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In Frankenstein, why is the poem "The Ancient Mariner" important to Walton?

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jadebrifoglio | Student, Grade 11 | eNotes Newbie

Posted October 30, 2008 at 2:43 AM via web

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In Frankenstein, why is the poem "The Ancient Mariner" important to Walton?

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ms-mcgregor | High School Teacher | (Level 1) Educator Emeritus

Posted October 30, 2008 at 3:03 AM (Answer #1)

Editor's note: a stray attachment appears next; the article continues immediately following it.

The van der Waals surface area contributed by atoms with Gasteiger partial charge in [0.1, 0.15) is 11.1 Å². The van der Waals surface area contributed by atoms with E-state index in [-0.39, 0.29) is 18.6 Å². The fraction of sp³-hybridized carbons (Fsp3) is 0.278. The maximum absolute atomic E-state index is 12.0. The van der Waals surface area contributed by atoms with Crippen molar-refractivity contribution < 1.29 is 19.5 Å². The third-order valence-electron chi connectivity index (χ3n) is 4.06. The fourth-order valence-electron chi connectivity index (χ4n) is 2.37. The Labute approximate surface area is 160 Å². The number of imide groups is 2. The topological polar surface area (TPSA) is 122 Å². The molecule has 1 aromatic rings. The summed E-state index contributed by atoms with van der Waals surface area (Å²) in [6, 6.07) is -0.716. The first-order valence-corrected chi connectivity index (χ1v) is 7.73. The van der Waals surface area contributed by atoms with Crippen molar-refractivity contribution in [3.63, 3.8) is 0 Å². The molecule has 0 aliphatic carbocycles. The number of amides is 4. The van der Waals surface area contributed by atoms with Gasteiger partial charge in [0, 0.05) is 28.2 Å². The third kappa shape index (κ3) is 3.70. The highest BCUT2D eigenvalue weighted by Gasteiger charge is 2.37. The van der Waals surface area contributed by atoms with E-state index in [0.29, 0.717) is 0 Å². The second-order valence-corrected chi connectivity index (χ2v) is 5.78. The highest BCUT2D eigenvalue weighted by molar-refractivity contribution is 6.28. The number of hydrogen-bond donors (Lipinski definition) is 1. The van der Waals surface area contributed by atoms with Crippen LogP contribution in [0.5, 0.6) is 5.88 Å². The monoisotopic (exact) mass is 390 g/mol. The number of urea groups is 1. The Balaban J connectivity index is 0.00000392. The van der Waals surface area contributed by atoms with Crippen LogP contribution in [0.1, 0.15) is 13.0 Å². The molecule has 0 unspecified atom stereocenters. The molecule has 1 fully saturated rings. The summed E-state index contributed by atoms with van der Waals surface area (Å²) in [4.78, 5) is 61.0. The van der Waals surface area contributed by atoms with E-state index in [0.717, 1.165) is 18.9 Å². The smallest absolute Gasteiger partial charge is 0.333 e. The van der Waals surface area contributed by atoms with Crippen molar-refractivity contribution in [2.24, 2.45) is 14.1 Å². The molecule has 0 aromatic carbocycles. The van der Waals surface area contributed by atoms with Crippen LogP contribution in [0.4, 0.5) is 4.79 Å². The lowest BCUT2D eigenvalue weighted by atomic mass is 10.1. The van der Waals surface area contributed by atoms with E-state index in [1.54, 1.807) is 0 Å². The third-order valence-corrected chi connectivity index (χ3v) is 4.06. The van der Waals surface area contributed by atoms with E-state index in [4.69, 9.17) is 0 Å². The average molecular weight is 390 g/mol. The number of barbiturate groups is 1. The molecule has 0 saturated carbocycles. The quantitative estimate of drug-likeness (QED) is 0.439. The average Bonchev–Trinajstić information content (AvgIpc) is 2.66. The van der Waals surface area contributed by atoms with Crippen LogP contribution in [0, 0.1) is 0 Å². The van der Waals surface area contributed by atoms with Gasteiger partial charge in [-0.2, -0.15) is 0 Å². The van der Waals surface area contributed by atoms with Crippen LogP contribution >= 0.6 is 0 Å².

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The Ancient Mariner's trip was to the polar regions, just as Walton's trip. In fact, it was the"polar gods" who punished the mariner for killing the albatross. The reason they were so angry is that the mariner showed a total disrespect for nature. In his own way, Walton shows disrespect for nature by insisting his ship stay stuck in the polar ice because he is so obsessed with getting to the North Pole. When he finds Victor, he discovers that Victor is determined to tell his tale just as the mariner is forced to tell his tale over and over. Victor, however, knows he is dying, so he desperately wants Walton to remember his story and warn others of its consequences. This parallels the warnings of the mariner to the wedding guest. Fortunately, Walton does learn from Victor and the monster and eventually decides to row out of the ice.

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